SHARES in North Sea oil and gas minnow Jersey Oil & Gas have surged around 500 per cent after the company made a discovery it reckons may contain 130 million barrels in the Moray Firth.

Jersey struck oil 60 miles north east of Aberdeen with a well it drilled with Norwegian giant Statoil, which highlighted the significance of the find.

Jenny Morris, head of exploration in the UK for Statoil, said the Verbier discovery proved that there could be significant remaining potential in the mature North Sea.

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She added: “We are convinced of the remaining, high-value potential on the UK continental shelf and the Verbier result certainly gives us the confidence and determination to continue our exploration efforts.”

The drilling success provides a welcome boost for the North Sea oil and gas industry, which has been mired in a deep downturn triggered by the slump in the crude price since 2014.

The number of exploration wells drilled in the North Sea fell to a record low of 14 last year.

Coming soon after Hurricane Energy won backing to develop the giant Lancaster field off Shetland, the Verbier find may encourage other firms to look again at the North Sea.

It could provide a lucrative vindication of the decision made by the partners in Verbier to persevere with drilling after the well failed to find oil in the first area targeted.

Statoil suffered disappointment with two other UK explorations wells this summer.

The find is a triumph for Jersey Oil & Gas, which had a market value of just £5.6 million before the result of the well was announced yesterday.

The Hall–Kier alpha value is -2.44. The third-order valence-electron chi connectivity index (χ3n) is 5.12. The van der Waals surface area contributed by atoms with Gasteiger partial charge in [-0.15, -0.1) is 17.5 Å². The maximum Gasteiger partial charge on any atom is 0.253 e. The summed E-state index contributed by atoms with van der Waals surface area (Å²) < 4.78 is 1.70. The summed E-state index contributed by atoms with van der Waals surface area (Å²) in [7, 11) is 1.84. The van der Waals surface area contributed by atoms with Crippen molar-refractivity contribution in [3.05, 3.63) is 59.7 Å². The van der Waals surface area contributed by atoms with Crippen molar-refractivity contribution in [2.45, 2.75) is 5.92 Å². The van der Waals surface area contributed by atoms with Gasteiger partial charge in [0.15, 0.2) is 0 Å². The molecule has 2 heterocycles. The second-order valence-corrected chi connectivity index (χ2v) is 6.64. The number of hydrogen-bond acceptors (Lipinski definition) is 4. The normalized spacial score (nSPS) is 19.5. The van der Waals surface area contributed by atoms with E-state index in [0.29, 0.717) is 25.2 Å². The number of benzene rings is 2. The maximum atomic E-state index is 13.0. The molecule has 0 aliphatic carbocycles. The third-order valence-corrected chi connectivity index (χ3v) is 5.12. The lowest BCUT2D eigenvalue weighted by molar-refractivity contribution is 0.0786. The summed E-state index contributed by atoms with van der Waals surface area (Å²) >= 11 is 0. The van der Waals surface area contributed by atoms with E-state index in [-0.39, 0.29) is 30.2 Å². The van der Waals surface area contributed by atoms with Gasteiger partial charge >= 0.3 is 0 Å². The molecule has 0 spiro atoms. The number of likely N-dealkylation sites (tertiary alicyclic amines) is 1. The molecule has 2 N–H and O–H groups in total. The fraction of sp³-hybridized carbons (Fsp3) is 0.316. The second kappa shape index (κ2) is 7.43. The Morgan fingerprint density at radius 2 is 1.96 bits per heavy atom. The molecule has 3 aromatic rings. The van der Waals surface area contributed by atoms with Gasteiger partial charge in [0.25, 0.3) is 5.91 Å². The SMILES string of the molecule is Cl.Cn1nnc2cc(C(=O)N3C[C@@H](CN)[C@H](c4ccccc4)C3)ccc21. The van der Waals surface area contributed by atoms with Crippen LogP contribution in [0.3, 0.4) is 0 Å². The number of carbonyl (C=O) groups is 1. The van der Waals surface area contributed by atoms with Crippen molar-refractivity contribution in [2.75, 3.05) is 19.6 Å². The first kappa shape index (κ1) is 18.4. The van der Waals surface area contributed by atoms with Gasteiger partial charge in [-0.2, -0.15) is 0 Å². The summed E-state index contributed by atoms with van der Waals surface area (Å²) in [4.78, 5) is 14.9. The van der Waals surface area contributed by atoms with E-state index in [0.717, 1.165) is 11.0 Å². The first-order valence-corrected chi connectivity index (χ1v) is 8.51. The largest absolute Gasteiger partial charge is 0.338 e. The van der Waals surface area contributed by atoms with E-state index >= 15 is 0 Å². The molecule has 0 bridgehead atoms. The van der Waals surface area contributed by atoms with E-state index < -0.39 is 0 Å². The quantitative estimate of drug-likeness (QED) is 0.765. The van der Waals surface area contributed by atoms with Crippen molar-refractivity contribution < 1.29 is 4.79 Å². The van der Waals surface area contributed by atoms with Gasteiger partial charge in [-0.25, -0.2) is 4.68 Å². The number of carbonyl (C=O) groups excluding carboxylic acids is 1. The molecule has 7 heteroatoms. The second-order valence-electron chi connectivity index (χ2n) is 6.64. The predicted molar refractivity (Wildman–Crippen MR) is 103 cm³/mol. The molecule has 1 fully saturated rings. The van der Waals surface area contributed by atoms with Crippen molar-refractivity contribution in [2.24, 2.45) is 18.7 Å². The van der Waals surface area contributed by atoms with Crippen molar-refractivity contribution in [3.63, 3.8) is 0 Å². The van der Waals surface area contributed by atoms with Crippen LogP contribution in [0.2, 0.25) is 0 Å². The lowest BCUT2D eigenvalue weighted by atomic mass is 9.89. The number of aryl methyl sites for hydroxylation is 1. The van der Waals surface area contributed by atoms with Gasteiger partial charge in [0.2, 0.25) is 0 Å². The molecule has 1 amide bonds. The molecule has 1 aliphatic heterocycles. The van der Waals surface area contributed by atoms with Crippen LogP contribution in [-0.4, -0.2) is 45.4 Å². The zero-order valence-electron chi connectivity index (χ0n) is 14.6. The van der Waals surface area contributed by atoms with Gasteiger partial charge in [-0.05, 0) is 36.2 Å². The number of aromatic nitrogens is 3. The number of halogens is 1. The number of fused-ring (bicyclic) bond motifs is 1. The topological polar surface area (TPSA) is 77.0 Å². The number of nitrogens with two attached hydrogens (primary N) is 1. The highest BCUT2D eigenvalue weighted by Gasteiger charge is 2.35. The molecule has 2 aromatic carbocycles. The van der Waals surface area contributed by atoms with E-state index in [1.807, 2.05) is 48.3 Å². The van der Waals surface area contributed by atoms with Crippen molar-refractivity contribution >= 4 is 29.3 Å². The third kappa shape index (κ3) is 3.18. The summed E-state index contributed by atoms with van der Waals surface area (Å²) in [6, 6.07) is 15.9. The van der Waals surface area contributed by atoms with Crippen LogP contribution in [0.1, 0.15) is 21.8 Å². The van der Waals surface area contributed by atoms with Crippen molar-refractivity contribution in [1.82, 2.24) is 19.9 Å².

Jersey was an early believer in the potential of the Verbier prospect. It sold a 42 per cent interest in the licence to Statoil for $1.2m in August last year.

Statoil agreed to pay up to $25m towards the costs of the first well on the licence.

The deal helped the Jersey management team with its attempts to generate some value from the rump of the assets amassed by a North Sea business that hit trading problems amid the crude price plunge.

Led by chief executive Andrew Benitz, Jersey has developed out of Trap Oil, which built up a big North Sea portfolio helped by the £30m acquisition of Banchory- based Reach Oil & Gas in 2011. Trap Oil lost £44 million in 2014.

Mr Benitz said yesterday that Jersey was delighted by the results of the Verbier sidetrack well.

Jersey noted Statoil’s initial estimate that the discovery contained between 25 and 130 million barrels of oil equivalent.

The well underlined the wider exploration potential of the licence, which contains another prospect.

Statoil has a 70 per cent interest in the licence.

It acquired a 28 per cent interest from Japanese-owned Cieco for $0.8m in August last year.

Jersey has an 18 per cent interest with Cieco on 12 per cent.

London-based Cieco is owned by the Itochu conglomerate.

Statoil has been investing heavily in the development of the giant Mariner oil heavy field East of Shetland. The firm expects the field will come onstream next year and provide a long term cash flow over 30 years.

Shares in Jersey Oil and Glas closed up 270.5p at 328p, leaving it with a market capitalisation of £32.5m.